A woman bundled in a thick cloak and hood came out of the lighted house the carriage had halted before. As soon as she crossed the threshold, four or five other persons appeared out of nowhere to block her way.
“There she is!”
“Duchess . . . Your Grace . . .”
“Your Grace, my readers would love a description of your gown tonight . . . Are you still in mourning?”
“Your Grace, how did it feel to have ensnared a duke, only to have him perish in the wedding bed?”
“Your Grace, there are rumors of you carrying on a flirtation with the Earl of Posenby. Or his son. Some speculate both. Would you tell us which it is?”
Bloody journalists, Steven thought in disgust. They were after some aristo, more dirt for the scandal sheets. Steven had no idea who the cloaked woman was and had no interest. He only wanted to climb into the carriage—private or not, he’d pay the coachman handsomely to take him anywhere.
Of course, he’d just thunked a large wad of money to the game table. Steven wondered vaguely if he had any left as he made a lunge for the coach.
The cloaked woman broke from the vultures—“Your Grace, is it true you’re wintering in Nice with a comte?”
She put on a burst of speed. Steven stumbled on his drunken feet, and he and the woman met in a crash of flesh and breathlessness.
Steven found himself landing face-first on a bosom of exceptional quality. The woman’s cloak had pulled away, revealing a gown fairly modestly cut but giving Steven enough bosom to enjoy. His cheek rested on warm flesh, his lips pressed onyx beads, and he inhaled a heady, womanly perfume.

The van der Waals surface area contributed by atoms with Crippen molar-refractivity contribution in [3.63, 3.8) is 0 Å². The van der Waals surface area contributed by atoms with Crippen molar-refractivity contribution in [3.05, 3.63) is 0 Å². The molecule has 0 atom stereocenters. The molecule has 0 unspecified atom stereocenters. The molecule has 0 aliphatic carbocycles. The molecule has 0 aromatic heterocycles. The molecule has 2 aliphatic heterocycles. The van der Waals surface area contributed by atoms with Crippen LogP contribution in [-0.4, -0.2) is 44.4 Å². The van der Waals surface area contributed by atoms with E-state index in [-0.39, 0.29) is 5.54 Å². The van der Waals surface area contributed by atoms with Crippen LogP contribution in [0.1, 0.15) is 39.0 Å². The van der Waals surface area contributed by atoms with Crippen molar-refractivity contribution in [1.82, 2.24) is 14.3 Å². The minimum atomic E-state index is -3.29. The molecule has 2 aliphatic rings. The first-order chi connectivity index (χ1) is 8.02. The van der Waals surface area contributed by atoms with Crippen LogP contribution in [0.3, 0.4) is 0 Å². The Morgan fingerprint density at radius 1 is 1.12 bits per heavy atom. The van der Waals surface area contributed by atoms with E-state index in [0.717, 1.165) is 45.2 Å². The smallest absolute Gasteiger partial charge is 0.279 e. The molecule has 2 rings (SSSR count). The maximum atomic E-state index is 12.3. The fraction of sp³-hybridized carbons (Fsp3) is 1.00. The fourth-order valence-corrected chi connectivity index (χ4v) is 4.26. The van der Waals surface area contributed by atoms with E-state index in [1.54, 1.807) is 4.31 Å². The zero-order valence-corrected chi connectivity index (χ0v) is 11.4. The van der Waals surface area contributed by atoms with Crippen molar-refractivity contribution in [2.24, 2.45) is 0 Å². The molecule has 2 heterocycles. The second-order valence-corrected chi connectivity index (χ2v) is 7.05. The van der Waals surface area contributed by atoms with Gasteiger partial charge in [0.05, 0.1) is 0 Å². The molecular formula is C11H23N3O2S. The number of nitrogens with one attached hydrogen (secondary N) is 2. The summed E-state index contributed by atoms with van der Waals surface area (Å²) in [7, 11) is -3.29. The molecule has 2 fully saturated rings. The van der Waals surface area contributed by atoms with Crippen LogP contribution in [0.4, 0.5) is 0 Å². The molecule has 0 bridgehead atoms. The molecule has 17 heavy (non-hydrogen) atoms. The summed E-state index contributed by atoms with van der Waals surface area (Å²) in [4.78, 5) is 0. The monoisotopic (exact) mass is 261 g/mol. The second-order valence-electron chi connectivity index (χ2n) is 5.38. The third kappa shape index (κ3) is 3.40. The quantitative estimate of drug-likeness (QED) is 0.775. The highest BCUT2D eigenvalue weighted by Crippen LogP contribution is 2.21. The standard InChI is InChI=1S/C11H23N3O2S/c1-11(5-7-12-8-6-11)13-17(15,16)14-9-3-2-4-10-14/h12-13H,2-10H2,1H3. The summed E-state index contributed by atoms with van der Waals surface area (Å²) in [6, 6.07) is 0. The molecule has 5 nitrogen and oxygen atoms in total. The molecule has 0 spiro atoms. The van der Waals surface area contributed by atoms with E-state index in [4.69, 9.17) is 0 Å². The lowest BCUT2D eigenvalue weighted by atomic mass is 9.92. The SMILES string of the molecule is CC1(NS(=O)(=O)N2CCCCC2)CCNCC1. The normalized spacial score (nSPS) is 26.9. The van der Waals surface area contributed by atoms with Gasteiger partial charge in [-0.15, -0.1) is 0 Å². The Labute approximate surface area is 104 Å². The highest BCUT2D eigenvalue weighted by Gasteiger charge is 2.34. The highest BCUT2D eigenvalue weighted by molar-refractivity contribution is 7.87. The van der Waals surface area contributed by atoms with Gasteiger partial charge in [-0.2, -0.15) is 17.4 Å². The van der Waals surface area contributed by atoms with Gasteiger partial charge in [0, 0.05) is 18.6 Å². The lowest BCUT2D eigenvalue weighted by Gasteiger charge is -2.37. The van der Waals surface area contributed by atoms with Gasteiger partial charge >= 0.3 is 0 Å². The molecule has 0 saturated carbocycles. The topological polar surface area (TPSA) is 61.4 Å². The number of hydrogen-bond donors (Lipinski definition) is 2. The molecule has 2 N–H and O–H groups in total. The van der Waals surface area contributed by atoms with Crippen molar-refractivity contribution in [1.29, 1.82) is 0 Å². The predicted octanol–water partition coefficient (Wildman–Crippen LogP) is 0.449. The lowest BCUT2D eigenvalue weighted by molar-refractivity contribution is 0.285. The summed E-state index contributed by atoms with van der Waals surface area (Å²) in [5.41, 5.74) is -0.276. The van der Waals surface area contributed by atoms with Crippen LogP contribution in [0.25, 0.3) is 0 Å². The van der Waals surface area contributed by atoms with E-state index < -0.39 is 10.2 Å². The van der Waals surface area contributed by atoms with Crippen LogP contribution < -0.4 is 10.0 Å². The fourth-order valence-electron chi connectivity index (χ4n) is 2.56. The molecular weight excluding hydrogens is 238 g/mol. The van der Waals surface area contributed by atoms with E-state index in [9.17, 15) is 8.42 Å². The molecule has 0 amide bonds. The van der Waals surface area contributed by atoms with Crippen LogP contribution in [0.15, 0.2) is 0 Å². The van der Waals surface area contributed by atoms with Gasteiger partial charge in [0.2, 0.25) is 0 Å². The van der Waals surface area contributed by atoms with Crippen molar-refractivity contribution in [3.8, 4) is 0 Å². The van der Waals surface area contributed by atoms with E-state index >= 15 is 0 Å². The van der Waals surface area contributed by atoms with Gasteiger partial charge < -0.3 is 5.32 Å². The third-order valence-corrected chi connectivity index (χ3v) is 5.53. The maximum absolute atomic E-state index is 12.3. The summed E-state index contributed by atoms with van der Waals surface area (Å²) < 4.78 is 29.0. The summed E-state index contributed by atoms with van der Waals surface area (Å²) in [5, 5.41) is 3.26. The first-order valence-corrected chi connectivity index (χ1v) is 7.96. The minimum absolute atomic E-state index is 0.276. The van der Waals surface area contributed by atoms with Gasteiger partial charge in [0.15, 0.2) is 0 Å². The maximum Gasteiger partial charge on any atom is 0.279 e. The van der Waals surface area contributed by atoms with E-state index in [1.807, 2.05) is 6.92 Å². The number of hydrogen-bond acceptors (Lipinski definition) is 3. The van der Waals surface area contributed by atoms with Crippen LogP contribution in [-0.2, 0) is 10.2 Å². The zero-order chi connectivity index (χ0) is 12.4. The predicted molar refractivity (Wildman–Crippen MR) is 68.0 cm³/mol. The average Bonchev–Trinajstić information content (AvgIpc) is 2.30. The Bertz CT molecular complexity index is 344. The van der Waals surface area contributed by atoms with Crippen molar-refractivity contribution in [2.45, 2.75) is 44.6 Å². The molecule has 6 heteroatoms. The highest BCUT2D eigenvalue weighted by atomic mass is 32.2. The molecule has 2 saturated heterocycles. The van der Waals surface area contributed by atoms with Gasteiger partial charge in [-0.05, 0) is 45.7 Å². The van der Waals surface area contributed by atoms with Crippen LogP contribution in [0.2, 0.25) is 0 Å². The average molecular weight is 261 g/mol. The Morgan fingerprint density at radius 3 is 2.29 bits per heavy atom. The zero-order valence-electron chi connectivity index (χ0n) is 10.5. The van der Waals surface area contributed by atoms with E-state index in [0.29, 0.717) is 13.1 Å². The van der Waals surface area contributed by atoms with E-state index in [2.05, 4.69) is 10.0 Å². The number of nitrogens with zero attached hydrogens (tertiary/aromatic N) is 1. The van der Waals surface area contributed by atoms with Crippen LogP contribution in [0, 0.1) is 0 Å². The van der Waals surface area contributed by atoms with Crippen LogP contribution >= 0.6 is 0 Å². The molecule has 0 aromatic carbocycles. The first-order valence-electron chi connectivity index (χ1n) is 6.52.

He heard a heart beating rapidly under his ear, and a voice vibrating through a body of fine plumpness.
Steven tried to raise his head—not that he wanted to—but he couldn’t. He could only lever himself up by grasping the woman by the h*ps and pulling himself upright.
The h*ps were a warm handful, the thighs beneath her skirts and stiff bustle even better. Steven climbed the poor woman, unbending himself as he went.
Unfortunately, his legs had stopped working. They gave way again, throwing his weight onto her. She retreated to compensate, but her back met the carriage door. Steven kept falling, his body landing full-length against hers, plastering her to the coach.
The woman’s hood slipped down. Steven saw eyes of clearest green, a round face haloed by golden hair, flushed cheeks, and a wide mouth that begged for kisses. It would be rude to kiss her without asking first, but Steven didn’t have the words to inquire.
His face and hers were very close together, the kissable lips an inch away.
“My dear fellow,” the woman said breathlessly. “Are you all right?”
“No,” Steven tried to say. “Damn, woman, but you’re beautiful.” The words came out a jumbled mess, in broad Highland Scots, but the journalists heard them.
“Your Grace, who is he?” “A regimental affair, is it? Or a Highland fling?” “What about the comte? And the earl?”
“Good Lord,” came the impatient voice of Steven’s angel. “Leave the poor man alone. Can’t you see he’s ill?”
“Falling down drunk is more like it,” one of the journalists said, and laughed. “Who is he? Give us a name.”
“You lot, clear off!”